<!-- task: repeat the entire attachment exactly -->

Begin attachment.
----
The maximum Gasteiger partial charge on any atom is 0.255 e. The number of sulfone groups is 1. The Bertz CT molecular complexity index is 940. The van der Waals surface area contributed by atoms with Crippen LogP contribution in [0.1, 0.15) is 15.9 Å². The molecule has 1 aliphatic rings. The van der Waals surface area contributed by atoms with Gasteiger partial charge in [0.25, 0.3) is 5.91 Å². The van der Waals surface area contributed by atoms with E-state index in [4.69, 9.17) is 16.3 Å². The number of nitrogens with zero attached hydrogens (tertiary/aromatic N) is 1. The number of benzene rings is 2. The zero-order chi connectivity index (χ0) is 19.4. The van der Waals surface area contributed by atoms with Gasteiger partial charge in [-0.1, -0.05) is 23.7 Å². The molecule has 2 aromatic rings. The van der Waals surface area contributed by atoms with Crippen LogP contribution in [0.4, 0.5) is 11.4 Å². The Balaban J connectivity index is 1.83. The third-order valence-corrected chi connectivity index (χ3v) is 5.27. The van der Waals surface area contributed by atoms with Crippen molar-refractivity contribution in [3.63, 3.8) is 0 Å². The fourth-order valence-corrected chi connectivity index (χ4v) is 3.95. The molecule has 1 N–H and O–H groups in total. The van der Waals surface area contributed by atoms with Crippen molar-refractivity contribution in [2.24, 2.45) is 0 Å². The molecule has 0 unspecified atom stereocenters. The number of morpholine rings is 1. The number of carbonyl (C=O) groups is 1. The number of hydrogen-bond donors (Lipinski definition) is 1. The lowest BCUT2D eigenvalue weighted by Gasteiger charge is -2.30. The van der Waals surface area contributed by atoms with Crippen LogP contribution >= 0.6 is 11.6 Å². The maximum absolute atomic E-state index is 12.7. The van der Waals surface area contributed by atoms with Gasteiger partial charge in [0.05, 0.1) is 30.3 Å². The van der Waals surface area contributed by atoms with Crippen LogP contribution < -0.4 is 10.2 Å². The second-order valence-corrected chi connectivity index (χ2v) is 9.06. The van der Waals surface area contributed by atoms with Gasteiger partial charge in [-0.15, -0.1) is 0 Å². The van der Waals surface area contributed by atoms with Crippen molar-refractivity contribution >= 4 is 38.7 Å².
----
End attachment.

The maximum Gasteiger partial charge on any atom is 0.255 e. The number of sulfone groups is 1. The Bertz CT molecular complexity index is 940. The van der Waals surface area contributed by atoms with Crippen LogP contribution in [0.1, 0.15) is 15.9 Å². The molecule has 1 aliphatic rings. The van der Waals surface area contributed by atoms with Gasteiger partial charge in [0.25, 0.3) is 5.91 Å². The van der Waals surface area contributed by atoms with E-state index in [4.69, 9.17) is 16.3 Å². The number of nitrogens with zero attached hydrogens (tertiary/aromatic N) is 1. The number of benzene rings is 2. The zero-order chi connectivity index (χ0) is 19.4. The van der Waals surface area contributed by atoms with Gasteiger partial charge in [-0.1, -0.05) is 23.7 Å². The molecule has 2 aromatic rings. The van der Waals surface area contributed by atoms with Crippen LogP contribution in [0.4, 0.5) is 11.4 Å². The Balaban J connectivity index is 1.83. The third-order valence-corrected chi connectivity index (χ3v) is 5.27. The van der Waals surface area contributed by atoms with Crippen molar-refractivity contribution in [3.63, 3.8) is 0 Å². The fourth-order valence-corrected chi connectivity index (χ4v) is 3.95. The molecule has 1 N–H and O–H groups in total. The van der Waals surface area contributed by atoms with Crippen molar-refractivity contribution in [2.24, 2.45) is 0 Å². The molecule has 0 unspecified atom stereocenters. The number of morpholine rings is 1. The number of carbonyl (C=O) groups is 1. The number of hydrogen-bond donors (Lipinski definition) is 1. The lowest BCUT2D eigenvalue weighted by Gasteiger charge is -2.30. The van der Waals surface area contributed by atoms with Crippen LogP contribution >= 0.6 is 11.6 Å². The maximum absolute atomic E-state index is 12.7. The van der Waals surface area contributed by atoms with Gasteiger partial charge in [0.05, 0.1) is 30.3 Å². The van der Waals surface area contributed by atoms with Crippen LogP contribution < -0.4 is 10.2 Å². The second-order valence-corrected chi connectivity index (χ2v) is 9.06. The van der Waals surface area contributed by atoms with Gasteiger partial charge in [-0.15, -0.1) is 0 Å². The van der Waals surface area contributed by atoms with Crippen molar-refractivity contribution >= 4 is 38.7 Å².